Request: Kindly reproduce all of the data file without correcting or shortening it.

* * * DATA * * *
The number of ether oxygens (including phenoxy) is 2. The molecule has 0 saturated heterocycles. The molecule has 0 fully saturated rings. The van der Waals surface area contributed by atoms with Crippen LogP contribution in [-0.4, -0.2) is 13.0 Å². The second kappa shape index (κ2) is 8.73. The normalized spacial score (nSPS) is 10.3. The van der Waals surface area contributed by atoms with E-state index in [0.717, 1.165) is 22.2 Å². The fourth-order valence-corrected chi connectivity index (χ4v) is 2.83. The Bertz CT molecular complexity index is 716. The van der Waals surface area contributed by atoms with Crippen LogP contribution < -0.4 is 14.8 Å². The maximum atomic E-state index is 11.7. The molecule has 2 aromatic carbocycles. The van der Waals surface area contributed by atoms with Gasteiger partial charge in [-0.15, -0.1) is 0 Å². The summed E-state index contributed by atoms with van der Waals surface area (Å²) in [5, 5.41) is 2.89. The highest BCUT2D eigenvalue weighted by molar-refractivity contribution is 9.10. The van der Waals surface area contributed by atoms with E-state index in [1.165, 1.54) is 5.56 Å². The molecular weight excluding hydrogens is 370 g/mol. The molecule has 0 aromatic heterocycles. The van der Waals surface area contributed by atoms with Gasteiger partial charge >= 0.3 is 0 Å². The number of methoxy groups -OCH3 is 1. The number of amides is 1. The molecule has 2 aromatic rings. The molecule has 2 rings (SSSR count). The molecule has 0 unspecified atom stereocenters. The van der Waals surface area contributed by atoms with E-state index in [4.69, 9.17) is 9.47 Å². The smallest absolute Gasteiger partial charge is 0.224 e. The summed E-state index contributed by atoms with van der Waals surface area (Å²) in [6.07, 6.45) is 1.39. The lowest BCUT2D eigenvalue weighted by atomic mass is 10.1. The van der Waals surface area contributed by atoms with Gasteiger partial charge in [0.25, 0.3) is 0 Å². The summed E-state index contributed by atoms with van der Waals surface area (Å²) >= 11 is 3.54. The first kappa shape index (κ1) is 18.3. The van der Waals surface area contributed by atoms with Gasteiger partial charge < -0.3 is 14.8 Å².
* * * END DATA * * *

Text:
The number of ether oxygens (including phenoxy) is 2. The molecule has 0 saturated heterocycles. The molecule has 0 fully saturated rings. The van der Waals surface area contributed by atoms with Crippen LogP contribution in [-0.4, -0.2) is 13.0 Å². The second kappa shape index (κ2) is 8.73. The normalized spacial score (nSPS) is 10.3. The van der Waals surface area contributed by atoms with E-state index in [0.717, 1.165) is 22.2 Å². The fourth-order valence-corrected chi connectivity index (χ4v) is 2.83. The Bertz CT molecular complexity index is 716. The van der Waals surface area contributed by atoms with Crippen LogP contribution < -0.4 is 14.8 Å². The maximum atomic E-state index is 11.7. The molecule has 2 aromatic carbocycles. The van der Waals surface area contributed by atoms with Gasteiger partial charge in [-0.15, -0.1) is 0 Å². The summed E-state index contributed by atoms with van der Waals surface area (Å²) in [5, 5.41) is 2.89. The highest BCUT2D eigenvalue weighted by molar-refractivity contribution is 9.10. The van der Waals surface area contributed by atoms with E-state index in [1.165, 1.54) is 5.56 Å². The molecular weight excluding hydrogens is 370 g/mol. The molecule has 0 aromatic heterocycles. The van der Waals surface area contributed by atoms with Gasteiger partial charge >= 0.3 is 0 Å². The number of methoxy groups -OCH3 is 1. The number of amides is 1. The molecule has 2 aromatic rings. The molecule has 2 rings (SSSR count). The molecule has 0 unspecified atom stereocenters. The van der Waals surface area contributed by atoms with E-state index in [4.69, 9.17) is 9.47 Å². The smallest absolute Gasteiger partial charge is 0.224 e. The summed E-state index contributed by atoms with van der Waals surface area (Å²) in [6.07, 6.45) is 1.39. The lowest BCUT2D eigenvalue weighted by atomic mass is 10.1. The van der Waals surface area contributed by atoms with Gasteiger partial charge in [0.25, 0.3) is 0 Å². The summed E-state index contributed by atoms with van der Waals surface area (Å²) >= 11 is 3.54. The first kappa shape index (κ1) is 18.3. The van der Waals surface area contributed by atoms with Gasteiger partial charge < -0.3 is 14.8 Å².